• In the most recent available year’s data, approximately half of patients with general acute or psychiatric stays in relation to drug misuse lived in the 20% most deprived areas in Scotland.
  • In 2015/16, 3,860 patients (72 new patients per 100,000 population) were treated in hospital (general acute/psychiatric combined) for drug misuse for the first time. The drug-related new patient rate has increased since 2006/07 (49 new patients per 100,000 population).

Primary care consultations

Practice Team Information is a scheme that collects consultation data from general medical practices in Scotland. Data are collected from a sample of practices covering six per cent of the Scottish population and include every face-to-face contact between a patient registered with the practice and a member of the practice team. This sample is broadly representative of the Scottish population in terms of age, sex, deprivation and urban/rural mix and allows consultation estimates to be produced for Scotland.

The latest figures on numbers of drug-related consultations, patients seen for drug-related conditions and their co-morbidities, their age and gender and deprivation can be found in GP consultations Drugs 2012/13.xls (81Kb). The tables present figures with 95% confidence intervals (CIs). This section reports on estimated values, which are derived from a sample of GP practices. The CIs provide a range of values, for which it can be said with a 95% probability that the true value lies within. The CIs are included to indicate the accuracy of these estimates.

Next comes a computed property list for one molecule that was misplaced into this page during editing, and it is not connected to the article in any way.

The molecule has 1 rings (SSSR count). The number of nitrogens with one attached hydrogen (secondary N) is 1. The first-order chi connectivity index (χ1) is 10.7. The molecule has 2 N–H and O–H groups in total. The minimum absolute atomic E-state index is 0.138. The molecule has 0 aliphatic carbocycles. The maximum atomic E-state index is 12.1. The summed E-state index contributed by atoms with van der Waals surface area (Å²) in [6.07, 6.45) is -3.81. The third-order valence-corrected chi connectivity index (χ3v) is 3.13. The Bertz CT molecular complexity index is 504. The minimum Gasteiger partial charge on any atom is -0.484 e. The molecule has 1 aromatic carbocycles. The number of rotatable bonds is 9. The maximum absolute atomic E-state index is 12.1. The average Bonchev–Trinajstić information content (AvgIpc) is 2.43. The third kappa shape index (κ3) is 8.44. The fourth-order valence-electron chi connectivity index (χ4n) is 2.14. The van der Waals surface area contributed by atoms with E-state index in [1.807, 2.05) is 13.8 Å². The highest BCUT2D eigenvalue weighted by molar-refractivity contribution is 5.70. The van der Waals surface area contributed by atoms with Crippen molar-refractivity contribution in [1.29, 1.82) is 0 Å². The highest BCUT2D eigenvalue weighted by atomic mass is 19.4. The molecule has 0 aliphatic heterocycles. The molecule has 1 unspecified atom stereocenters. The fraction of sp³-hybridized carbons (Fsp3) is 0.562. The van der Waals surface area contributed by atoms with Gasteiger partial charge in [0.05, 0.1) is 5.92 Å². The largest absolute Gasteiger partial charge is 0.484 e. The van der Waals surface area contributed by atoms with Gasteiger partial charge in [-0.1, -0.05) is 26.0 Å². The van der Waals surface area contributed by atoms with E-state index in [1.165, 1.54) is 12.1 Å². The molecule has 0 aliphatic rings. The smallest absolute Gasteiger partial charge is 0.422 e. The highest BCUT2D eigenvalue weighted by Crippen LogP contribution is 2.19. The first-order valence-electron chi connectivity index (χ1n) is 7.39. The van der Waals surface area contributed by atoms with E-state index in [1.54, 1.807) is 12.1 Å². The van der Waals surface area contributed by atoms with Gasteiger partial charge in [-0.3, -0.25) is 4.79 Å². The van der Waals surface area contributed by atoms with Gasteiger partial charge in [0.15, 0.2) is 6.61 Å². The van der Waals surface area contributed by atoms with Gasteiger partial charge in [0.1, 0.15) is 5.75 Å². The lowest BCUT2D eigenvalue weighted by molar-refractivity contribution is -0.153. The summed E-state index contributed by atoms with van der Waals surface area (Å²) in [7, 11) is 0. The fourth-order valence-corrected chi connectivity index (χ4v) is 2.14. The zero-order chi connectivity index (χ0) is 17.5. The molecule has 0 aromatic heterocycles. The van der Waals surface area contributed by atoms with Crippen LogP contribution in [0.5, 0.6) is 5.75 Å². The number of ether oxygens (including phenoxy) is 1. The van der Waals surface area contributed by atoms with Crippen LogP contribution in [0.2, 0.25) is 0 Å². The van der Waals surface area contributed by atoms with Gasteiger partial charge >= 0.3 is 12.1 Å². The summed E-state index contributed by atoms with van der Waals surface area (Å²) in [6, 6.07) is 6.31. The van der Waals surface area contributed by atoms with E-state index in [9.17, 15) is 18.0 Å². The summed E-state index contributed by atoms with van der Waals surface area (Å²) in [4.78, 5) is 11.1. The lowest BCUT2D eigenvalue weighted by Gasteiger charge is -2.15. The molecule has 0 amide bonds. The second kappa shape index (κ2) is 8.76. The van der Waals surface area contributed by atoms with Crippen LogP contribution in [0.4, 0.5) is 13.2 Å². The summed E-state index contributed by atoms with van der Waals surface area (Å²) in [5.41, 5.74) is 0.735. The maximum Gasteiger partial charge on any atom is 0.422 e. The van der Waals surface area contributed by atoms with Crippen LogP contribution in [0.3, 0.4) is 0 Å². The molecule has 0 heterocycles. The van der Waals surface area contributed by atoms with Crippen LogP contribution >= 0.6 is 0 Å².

Key points:

  • Table B3.1 shows that there were an estimated 24,810 patients (95% CI 19,800-29,820) consulting their GP about drug misuse in 2012/13. The numbers appear to have decreased over the last 10 years; in 2003/04 the estimated number of patients with drug-related consultations was 32,640 (95% CI 26,250-39,030), although this change was not statistically significant.